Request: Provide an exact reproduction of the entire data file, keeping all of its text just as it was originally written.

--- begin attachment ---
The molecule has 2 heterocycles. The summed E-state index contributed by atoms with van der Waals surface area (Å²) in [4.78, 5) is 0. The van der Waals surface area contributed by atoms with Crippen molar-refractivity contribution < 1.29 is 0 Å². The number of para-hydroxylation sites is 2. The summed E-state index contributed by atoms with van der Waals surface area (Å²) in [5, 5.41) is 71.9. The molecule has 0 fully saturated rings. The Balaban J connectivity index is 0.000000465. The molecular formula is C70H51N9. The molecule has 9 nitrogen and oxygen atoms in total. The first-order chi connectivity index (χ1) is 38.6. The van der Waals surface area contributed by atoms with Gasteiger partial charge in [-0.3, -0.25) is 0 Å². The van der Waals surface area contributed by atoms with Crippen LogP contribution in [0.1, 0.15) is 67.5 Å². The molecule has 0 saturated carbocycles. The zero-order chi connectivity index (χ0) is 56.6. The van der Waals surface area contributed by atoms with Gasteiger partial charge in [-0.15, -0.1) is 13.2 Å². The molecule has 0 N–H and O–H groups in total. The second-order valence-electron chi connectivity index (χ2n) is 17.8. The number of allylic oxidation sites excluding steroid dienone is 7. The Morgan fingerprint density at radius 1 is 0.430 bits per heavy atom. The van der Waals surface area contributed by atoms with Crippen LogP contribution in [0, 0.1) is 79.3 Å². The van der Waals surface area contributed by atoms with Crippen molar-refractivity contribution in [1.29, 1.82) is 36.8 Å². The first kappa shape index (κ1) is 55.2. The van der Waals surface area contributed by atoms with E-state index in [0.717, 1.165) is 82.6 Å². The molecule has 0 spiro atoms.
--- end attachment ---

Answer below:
The molecule has 2 heterocycles. The summed E-state index contributed by atoms with van der Waals surface area (Å²) in [4.78, 5) is 0. The van der Waals surface area contributed by atoms with Crippen molar-refractivity contribution < 1.29 is 0 Å². The number of para-hydroxylation sites is 2. The summed E-state index contributed by atoms with van der Waals surface area (Å²) in [5, 5.41) is 71.9. The molecule has 0 fully saturated rings. The Balaban J connectivity index is 0.000000465. The molecular formula is C70H51N9. The molecule has 9 nitrogen and oxygen atoms in total. The first-order chi connectivity index (χ1) is 38.6. The van der Waals surface area contributed by atoms with Gasteiger partial charge in [-0.3, -0.25) is 0 Å². The van der Waals surface area contributed by atoms with Crippen LogP contribution in [0.1, 0.15) is 67.5 Å². The molecule has 0 saturated carbocycles. The zero-order chi connectivity index (χ0) is 56.6. The van der Waals surface area contributed by atoms with Gasteiger partial charge in [-0.15, -0.1) is 13.2 Å². The molecule has 0 N–H and O–H groups in total. The second-order valence-electron chi connectivity index (χ2n) is 17.8. The number of allylic oxidation sites excluding steroid dienone is 7. The Morgan fingerprint density at radius 1 is 0.430 bits per heavy atom. The van der Waals surface area contributed by atoms with Crippen LogP contribution in [0, 0.1) is 79.3 Å². The van der Waals surface area contributed by atoms with Crippen molar-refractivity contribution in [1.29, 1.82) is 36.8 Å². The first kappa shape index (κ1) is 55.2. The van der Waals surface area contributed by atoms with E-state index in [0.717, 1.165) is 82.6 Å². The molecule has 0 spiro atoms.